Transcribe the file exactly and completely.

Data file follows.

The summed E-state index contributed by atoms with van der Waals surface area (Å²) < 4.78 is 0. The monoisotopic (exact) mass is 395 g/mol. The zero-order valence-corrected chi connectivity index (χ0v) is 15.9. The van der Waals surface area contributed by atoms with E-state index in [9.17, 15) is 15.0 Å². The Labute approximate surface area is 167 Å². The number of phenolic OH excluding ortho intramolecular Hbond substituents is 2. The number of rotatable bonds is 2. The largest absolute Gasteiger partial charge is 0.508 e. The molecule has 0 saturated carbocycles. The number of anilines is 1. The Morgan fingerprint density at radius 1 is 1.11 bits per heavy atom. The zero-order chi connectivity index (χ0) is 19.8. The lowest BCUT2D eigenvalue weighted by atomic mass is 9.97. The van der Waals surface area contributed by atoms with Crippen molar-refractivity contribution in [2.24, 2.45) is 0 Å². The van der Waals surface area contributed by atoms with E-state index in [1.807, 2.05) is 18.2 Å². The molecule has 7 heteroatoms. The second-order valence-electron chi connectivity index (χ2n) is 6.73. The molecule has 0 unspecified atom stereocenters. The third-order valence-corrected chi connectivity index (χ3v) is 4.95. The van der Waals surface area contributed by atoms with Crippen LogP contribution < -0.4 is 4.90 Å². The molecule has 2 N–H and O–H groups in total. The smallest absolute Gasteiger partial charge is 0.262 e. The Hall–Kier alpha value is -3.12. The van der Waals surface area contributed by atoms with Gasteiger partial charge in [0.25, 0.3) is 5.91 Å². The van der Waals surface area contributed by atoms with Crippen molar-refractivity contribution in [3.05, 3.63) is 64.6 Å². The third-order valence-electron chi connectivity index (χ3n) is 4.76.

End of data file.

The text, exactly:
The summed E-state index contributed by atoms with van der Waals surface area (Å²) < 4.78 is 0. The monoisotopic (exact) mass is 395 g/mol. The zero-order valence-corrected chi connectivity index (χ0v) is 15.9. The van der Waals surface area contributed by atoms with E-state index in [9.17, 15) is 15.0 Å². The Labute approximate surface area is 167 Å². The number of phenolic OH excluding ortho intramolecular Hbond substituents is 2. The number of rotatable bonds is 2. The largest absolute Gasteiger partial charge is 0.508 e. The molecule has 0 saturated carbocycles. The number of anilines is 1. The Morgan fingerprint density at radius 1 is 1.11 bits per heavy atom. The zero-order chi connectivity index (χ0) is 19.8. The lowest BCUT2D eigenvalue weighted by atomic mass is 9.97. The van der Waals surface area contributed by atoms with Crippen molar-refractivity contribution in [2.24, 2.45) is 0 Å². The van der Waals surface area contributed by atoms with E-state index in [1.807, 2.05) is 18.2 Å². The molecule has 7 heteroatoms. The second-order valence-electron chi connectivity index (χ2n) is 6.73. The molecule has 0 unspecified atom stereocenters. The third-order valence-corrected chi connectivity index (χ3v) is 4.95. The van der Waals surface area contributed by atoms with Crippen LogP contribution < -0.4 is 4.90 Å². The molecule has 2 N–H and O–H groups in total. The smallest absolute Gasteiger partial charge is 0.262 e. The Hall–Kier alpha value is -3.12. The van der Waals surface area contributed by atoms with Gasteiger partial charge in [0.25, 0.3) is 5.91 Å². The van der Waals surface area contributed by atoms with Crippen molar-refractivity contribution in [3.05, 3.63) is 64.6 Å². The third-order valence-electron chi connectivity index (χ3n) is 4.76.